In April 2020, when covid hit India and the country went into lockdown, Mint spoke to industry leaders in the financial services space to understand the impact of the pandemic on their personal investment portfolios. With the passage of a year, we are going back to our respondents to see how things have panned out and whether there are any lessons for investors. In the fourth part of the series, we talk to Kalpen Parekh, president, DSP Investment Managers Pvt. Ltd.
Parekh had a balanced portfolio when the pandemic hit in April 2020. It was 44% in equities (12% in international equities), 41% in debt, 9% in gold and the rest in real estate and alternative asset classes.
The current portfolio has 51% in equities (10% in international equities), 42% in debt and 7% in gold.
The higher share of equities stems from a rally in the stock markets over the past year, but Parekh recently booked some profits and moved a small amount into debt. His international equity allocation is through DSP feeder funds investing in gold mining stocks, natural resources stocks and value companies.
Parekh says he started investing in gold for the first time in 2018 and now has 7% of his portfolio exposed to the precious metal directly and indirectly—5% is through mutual funds and 2% via sovereign gold bonds.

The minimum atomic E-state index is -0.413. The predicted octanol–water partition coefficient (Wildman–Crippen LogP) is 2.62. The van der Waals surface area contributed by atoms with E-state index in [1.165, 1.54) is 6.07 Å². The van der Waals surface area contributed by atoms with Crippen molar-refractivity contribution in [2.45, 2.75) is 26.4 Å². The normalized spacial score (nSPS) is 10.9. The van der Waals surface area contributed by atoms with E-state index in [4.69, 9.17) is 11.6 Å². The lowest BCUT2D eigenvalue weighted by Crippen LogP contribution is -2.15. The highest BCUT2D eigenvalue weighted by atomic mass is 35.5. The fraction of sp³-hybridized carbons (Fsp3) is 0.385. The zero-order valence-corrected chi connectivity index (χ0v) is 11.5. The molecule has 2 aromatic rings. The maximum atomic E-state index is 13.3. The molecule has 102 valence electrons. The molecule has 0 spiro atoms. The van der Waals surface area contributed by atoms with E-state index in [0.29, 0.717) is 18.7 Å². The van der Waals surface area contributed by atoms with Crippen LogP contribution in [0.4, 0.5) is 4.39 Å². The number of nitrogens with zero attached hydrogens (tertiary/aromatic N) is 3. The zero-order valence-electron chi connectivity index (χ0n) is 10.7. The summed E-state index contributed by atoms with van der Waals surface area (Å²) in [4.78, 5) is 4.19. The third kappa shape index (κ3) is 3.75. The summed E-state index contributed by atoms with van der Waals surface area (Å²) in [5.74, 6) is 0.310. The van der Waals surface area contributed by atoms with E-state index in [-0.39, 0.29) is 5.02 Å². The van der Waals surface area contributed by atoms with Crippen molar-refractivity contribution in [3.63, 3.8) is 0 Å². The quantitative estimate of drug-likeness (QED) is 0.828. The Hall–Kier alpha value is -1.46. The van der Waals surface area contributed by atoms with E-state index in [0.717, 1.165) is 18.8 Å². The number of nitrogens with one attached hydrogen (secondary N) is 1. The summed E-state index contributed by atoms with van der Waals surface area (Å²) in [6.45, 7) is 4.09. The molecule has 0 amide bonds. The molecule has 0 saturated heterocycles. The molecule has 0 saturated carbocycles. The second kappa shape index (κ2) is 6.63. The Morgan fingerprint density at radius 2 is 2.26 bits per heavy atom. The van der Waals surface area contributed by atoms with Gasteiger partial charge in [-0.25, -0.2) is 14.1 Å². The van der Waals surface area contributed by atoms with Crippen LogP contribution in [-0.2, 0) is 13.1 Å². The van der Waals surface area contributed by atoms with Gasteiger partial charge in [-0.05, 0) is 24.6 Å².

Parekh invests in gold tactically; he cut his exposure in September 2020 and is looking to get back in. “The DSP World Gold Fund acts as an aggressive proxy to gold. I had reduced weights here in the middle of last year when gold was rising. I shifted to our funds that invest in energy and metal stocks to increase weights to the very beaten down commodity space as companies were at a decade-low valuations and prices and so were the underlying commodities,” he said. “I may add more gold now as prices have corrected a lot in the last six months.”
Parekh has 42% of his portfolio in debt. “My approach to choosing debt funds is active bond funds when rates are high (8-9%) and the DSP Short-Term Fund when rates are lower than 8%,” he said.
According to Parekh, there is no perfect asset allocation. “Each individual’s asset allocation is unique to his near-term cash flow needs (buying a home, in my case) and investment ideology (increase risk when asset classes are lower; almost everything is peaking today),” he said.
“All my investments are in mutual funds. I don’t invest in stocks as I firmly believe this is the most efficient investment vehicle that combines long-term compounding, liquidity and effective taxation in one single instrument,” he said.
All his investments were made in DSP funds since the time he joined the fund house. “This is almost 75% of my entire investments now,” he said.
“My broad belief for asset allocation is 75% in equities (India…